Yes, China is Beginning to “Rebalance,” But There’s a Long Way to Go – Real Time Economics

Smoke rises from chimneys and cooling towers of a thermal power plant during sunrise in Fushun, Liaoning province.

At a packed press conference announcing the release of China’s second-quarter economic data this week, Statistics Bureau spokesman Sheng Laiyun painted a rosy picture. For Mr. Sheng — despite recent signs to the contrary — the “rebalancing” that economists have long hoped for is already underway.

“There is a clearer and clearer bifurcation between emerging and traditional industries,” he said. Though mining and heavy industry are in trouble, he said, services and high-tech manufacturing are gaining ground.

Most economists agree that China’s traditional growth model – based on exceptionally high investment in buildings, infrastructure and manufacturing capacity – has a finite lifespan. Though this kind of investment can drive growth at dizzy speeds, ultimately, demand for such goods starts to run out, at which point further investment ends up being wasted on unused factory capacity and bridges to nowhere. Accordingly, economists have called for a “rebalancing” to try and shift from a more investment-led model to a consumption-driven one.

The best hope for further growth is the services sector and greater emphasis on consumer spending. As Mr. Sheng noted, service-oriented economies tend to grow more slowly, but also more consistently than those reliant on manufacturing and construction. They are also more labor-intensive, so slower rates of growth can still generate plenty of jobs.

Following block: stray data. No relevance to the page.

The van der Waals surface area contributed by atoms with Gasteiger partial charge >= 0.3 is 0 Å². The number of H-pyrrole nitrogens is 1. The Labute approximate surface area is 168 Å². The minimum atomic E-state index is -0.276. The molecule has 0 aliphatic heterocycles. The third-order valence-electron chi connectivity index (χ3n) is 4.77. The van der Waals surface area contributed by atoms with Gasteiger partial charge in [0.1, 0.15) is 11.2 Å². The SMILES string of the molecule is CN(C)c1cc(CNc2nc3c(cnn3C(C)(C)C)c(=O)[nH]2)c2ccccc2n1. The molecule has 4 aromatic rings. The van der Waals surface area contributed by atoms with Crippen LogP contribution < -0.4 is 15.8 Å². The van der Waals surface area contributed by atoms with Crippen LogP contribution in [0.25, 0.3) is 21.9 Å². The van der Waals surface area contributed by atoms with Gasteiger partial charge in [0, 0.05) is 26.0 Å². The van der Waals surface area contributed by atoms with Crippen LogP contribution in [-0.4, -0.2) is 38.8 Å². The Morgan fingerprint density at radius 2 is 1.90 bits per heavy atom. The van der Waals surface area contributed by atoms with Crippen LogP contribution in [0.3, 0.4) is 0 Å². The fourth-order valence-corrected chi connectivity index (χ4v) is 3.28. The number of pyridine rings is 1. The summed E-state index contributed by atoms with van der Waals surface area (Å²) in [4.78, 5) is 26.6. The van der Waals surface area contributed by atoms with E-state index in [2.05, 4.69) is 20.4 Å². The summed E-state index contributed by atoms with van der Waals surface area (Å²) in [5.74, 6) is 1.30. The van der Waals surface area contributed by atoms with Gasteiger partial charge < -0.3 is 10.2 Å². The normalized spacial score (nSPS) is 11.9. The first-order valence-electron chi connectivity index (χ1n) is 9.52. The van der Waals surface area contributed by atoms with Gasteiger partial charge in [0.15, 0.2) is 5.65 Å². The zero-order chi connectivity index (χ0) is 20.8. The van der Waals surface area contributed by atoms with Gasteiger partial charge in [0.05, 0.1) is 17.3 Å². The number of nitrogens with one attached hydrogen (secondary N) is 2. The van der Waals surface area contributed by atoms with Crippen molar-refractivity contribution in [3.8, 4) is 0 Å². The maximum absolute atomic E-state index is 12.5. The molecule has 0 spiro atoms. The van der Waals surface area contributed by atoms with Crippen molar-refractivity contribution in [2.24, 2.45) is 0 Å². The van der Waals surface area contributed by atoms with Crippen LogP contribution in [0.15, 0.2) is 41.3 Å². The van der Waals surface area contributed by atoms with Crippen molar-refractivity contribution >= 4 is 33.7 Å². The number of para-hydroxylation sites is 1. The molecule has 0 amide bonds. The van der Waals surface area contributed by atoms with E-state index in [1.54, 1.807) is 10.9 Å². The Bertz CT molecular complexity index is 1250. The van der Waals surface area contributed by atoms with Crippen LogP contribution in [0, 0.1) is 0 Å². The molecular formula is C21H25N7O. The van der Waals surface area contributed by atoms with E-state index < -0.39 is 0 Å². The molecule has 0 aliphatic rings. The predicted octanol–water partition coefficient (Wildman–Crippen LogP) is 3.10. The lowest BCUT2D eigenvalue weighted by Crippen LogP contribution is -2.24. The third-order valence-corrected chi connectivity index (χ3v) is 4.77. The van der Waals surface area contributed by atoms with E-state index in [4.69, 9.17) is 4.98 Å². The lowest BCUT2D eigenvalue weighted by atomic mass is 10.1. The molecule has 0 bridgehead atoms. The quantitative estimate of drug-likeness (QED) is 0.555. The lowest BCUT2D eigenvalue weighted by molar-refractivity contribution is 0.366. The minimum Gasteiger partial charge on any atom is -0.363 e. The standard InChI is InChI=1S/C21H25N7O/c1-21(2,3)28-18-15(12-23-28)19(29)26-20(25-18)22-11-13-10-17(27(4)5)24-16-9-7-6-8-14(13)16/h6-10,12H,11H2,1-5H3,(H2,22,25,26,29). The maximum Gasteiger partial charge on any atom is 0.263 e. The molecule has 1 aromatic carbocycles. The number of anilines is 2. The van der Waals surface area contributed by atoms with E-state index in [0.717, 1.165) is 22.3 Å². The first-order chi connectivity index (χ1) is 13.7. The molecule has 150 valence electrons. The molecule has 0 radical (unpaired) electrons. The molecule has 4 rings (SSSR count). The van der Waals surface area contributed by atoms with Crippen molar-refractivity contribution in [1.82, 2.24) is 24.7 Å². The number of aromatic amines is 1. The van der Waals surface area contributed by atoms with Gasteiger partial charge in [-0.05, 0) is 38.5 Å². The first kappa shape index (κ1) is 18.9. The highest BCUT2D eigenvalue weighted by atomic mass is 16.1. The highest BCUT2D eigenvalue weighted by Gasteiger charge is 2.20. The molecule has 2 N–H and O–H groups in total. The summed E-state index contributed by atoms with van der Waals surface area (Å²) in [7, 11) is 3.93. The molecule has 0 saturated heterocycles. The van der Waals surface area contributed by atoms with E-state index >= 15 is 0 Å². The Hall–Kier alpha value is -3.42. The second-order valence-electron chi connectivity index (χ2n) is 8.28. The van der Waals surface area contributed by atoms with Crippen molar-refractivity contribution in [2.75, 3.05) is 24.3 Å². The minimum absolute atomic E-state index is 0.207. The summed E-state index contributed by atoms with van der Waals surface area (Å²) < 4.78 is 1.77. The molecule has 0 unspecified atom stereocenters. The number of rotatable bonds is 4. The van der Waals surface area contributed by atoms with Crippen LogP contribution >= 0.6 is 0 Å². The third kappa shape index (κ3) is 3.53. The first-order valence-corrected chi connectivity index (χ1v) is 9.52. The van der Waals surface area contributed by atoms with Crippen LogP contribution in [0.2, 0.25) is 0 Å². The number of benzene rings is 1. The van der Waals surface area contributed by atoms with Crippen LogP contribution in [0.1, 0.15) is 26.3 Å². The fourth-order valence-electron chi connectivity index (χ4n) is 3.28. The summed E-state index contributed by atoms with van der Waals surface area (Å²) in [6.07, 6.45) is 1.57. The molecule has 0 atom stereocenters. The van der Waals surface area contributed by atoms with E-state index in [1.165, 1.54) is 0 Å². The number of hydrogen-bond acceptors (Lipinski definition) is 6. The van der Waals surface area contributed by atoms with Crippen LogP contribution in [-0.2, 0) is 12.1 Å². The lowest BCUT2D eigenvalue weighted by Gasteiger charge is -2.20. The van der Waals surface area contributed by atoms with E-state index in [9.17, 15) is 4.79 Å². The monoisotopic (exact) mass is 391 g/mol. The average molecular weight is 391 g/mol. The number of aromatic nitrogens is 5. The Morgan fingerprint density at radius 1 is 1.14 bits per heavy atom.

According to Mr. Sheng, over the last two years, China has indeed been transitioning to a more service-oriented economy.

His proof? GDP generated by services outstripped secondary industry (manufacturing and construction) for the first time last year, and continued to grow in the first half of 2014. Consumption also contributed more than half of all GDP growth in the first half of this year. By contrast in 2013, investment generated more than half of GDP growth.

In the Chinese government’s official narrative, everything is going according to plan. The economy is gradually rebalancing away from potentially wasteful investment, and Chinese households are able to consume more of the fruits of growth.

Yet the government’s recent measures to stimulate the economy – which it refers to as “fine-tuning” – risk undermining this welcome shift. Since April, unnerved by a rapidly cooling economy, China’s central government has stepped up spending on railways and low-cost housing and loosened credit.

Total new credit from banks and other lenders ballooned to 1.97 trillion yuan ($318 billion) in June, up from 1.40 trillion in May. With little in the way of consumer credit in China, most of that will fund construction or manufacturing investment.

“There is some mild rebalancing going on,” said Qinwei Wang, an analyst at Capital Economics. “But the current fine-tuning policy is not a good way to deal with the consumption versus investment issue.”

To be sure, policy makers are trying to make sure the funds go to genuinely useful infrastructure, not just white elephants. For example, government agencies have been banned from building new offices, after a rash of fancy new government headquarters sprang up around China.

But with the property market looking shaky and the world’s most extensive high-speed rail network already in place, it’s not clear that building more railways and high-rises is a better use of the money than, say, patching up China’s woeful healthcare system. Such health spending, for example, would show up as consumption in the national accounts.

– Richard Silk. Follow him on Twitter @richardjsilk


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